Wednesday, November 18, 2015

Packing Light

My packing strategy for an easy Gluten-Free trip starts without checking luggage.
About to leave from SEATAC www.drjeanlayton.com


Clothes enough for 2 days with as much of it lightweight easy care washable as I can manage.
One set for cool weather (long sleeved shirt and pants), one set for warm weather (short sleeved shirt and shorts or skirt), a swimsuit, jammies, a shell and cardigan set, socks, underwear and whatever formal wear I need,  based on the event.
A second pair of shoes, if needed, and a small purse for daily use once at my destination. I’ll pack each type of the smaller items in large ziploc bags, press out all the air and flatten to save space.

Packets of powdered Woolite for washing if needed, along with a tiny clothesline that doesn't need clips, so nice to not have things to get lost as well as a flat plug for the sink. I hate when the sink drains out simply because the stopper isn't adjusted well.
All of my health and beauty aids in solid or powdered form. This means I don’t have to keep them in that silly quart bag, eliminating one hassle at the TSA stop.

I use this tooth powder, this deodorant, this solid shampoo, I cut off a sliver, big enough for the trip. and this brand of mineral makeup using this for color- all because of a personal choice to avoid metals, artificial scents, artificial colors and polyethylene glycol.
Ecco Bella FlowerColor Lipstick
Ecco Bella FlowerColor Lipstick 
If you want lots more guidance in skin care choices, check out Environmental Working Groups website. Be especially careful of your lipstick choices since the average woman ingests about 6 oz of lipstick a year!

Then I add slippers like these since I just don’t think hotel room floors get cleaned often enough and these are just so comfy after a long day of walking.  In a pinch, these can even be a third pair of shoes.

Hanging Travel Kit All get stored in a hanging kit similar to this one.
I bought it 20 years ago in New Jersey.
 The hook allows you to hang it anywhere, closet door, shower rod or tree branch.

My next packing item is the “tech center”. I use a Grid-It to organize all the power cables for my cell phone, camera, and computer, the USB cables for the camera and iTouch and such.
I include a Belkin mini surge protector for all my recharging needs, essential in most hotel rooms where there only seems to be one outlet to use for recharging. This one even has two usb hubs!

Finally for a bit of added safety, my Traveling First Aid Kit, a night light for the bathroom so I don’t have to turn on the light (and wake myself completely up) and a rigid door stop for extra security. I have found this incredibly handy on so many trips for my piece of mind.

Rolling luggage for easy airport manuvers.
Lastly luggage. All of my items fit into smallish rolling bag.

On my body as I go to the airport,
Slip on shoes-Depending on the trip- these can be as casual as my Kenneth Cole's or as elegant as my heels. Rarely do I wear heels, since I love to walk fast in airports but if I have a meeting right off the plane, then I use these.

A light jacket with lots of pockets for tickets, cellphone, business cards, pen and lip balm.

Comfortable, non binding, breathable clothes preferably in cotton or raw silk, that is most appropriate for the expected weather at my destination.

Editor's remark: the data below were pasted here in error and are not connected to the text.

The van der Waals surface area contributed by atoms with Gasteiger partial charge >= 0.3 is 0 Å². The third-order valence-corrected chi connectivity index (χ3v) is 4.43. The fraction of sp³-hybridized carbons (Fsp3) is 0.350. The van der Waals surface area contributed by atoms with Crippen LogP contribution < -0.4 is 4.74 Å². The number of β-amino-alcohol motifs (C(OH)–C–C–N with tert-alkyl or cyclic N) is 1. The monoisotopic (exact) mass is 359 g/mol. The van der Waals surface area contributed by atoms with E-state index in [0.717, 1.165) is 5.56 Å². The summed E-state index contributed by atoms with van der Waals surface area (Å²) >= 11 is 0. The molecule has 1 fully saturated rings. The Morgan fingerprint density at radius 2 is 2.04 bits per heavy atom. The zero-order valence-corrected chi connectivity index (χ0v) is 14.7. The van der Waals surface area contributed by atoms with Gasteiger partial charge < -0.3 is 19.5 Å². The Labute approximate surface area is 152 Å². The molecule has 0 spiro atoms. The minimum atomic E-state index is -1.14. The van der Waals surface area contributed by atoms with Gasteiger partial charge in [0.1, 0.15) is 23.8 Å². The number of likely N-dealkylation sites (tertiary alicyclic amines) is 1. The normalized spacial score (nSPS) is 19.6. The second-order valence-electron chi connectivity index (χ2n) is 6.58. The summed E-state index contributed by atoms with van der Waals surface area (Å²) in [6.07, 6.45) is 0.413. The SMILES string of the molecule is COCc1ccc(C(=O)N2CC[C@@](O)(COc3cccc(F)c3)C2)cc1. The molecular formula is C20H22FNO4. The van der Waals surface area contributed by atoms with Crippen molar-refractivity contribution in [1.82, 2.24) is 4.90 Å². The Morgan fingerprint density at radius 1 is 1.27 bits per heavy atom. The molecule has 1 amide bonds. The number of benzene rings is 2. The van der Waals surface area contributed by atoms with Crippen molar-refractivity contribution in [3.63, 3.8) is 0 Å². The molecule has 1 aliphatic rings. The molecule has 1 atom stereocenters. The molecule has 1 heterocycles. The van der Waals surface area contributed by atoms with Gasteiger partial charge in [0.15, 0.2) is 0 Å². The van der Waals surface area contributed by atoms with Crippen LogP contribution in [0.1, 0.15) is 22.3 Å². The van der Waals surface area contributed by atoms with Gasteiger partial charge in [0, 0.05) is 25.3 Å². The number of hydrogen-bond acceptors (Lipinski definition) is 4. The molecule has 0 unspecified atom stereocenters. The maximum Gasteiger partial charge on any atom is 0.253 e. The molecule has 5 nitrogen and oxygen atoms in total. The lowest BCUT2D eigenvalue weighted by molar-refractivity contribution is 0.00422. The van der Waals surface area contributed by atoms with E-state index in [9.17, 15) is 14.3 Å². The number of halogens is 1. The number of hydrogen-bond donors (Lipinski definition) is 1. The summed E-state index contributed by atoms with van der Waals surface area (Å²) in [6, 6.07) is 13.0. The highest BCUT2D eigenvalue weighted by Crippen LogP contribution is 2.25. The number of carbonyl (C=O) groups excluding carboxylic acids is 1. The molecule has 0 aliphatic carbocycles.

My shawl which works as a light blanket for napping just as well as a finishing touch for an evening outfit.

I keep my cellphone close since I keep all my travel information in the Kayak app I have installed. It works wonderfully for all the details of my itinerary and eliminates all the paper I used to carry.
To use it, you just forward each confirmation to the web site after you make your reservations and it places them in the correct trip by date.
The best part is when you are making reservations for multiple events, it shows on a simple grid whether you made the flight, hotel or car reservations yet for each event.

When you have a summer like the one I have coming up with at least 2 trips every month, having one page that serves to remind you of what is done and unfinished is priceless. The app and the website component are both free!

I used to use TripIt but switched to Kayak because of the overview. I have heard that the paid version of TripIt can keep track of your frequent flyer and rewards numbers to insure credit. Maybe soon the Kayak one will too.

Lastly in my “personal item”, typically my Brenthaven backpack, but maybe I'll upgrade to this one soon.
My computer with power supply in its separate easily removed section.


A tiny sewing kit, emery board and a couple of rubber bands and safety pins and a hair brush. All of this is in one place courtesy of our Border patrol, it was a give away at an event last year.

 I add in a couple of these Lavender oil wipes as well for antibacterial cleaning purposes. The “meds” I pack include glutenzyme, multivitamins, fish oil, and vitamin D.
Luckily, I have no need for any conventional medications.

A pad to be able to write longhand, a book, knitting project like socks and food.
If I am traveling alone, I typically just pack along a bag of almonds and tart cherries, an organic dark chocolate bar, a few Awake tea bags, an apple and a carrot.

When the family is along, I get a bit broader in food choices. It depends on which meal will be affected by the travel time. I might make muffins, or pack a salad. If it is breakfast time, I’ll get a box of Stonyfield farms organic yogurt tubes. Individually they are each less than 3 oz and can be put into the quart bag if needed. Most of the time I just put the box into this cooler bag, and I haven’t ever had a problem bringing them onto a plane.

All together, one compact carryon, one backpack and maybe a bag with food in it for lunch serves to keep me and my family happy and healthy for at least a week.

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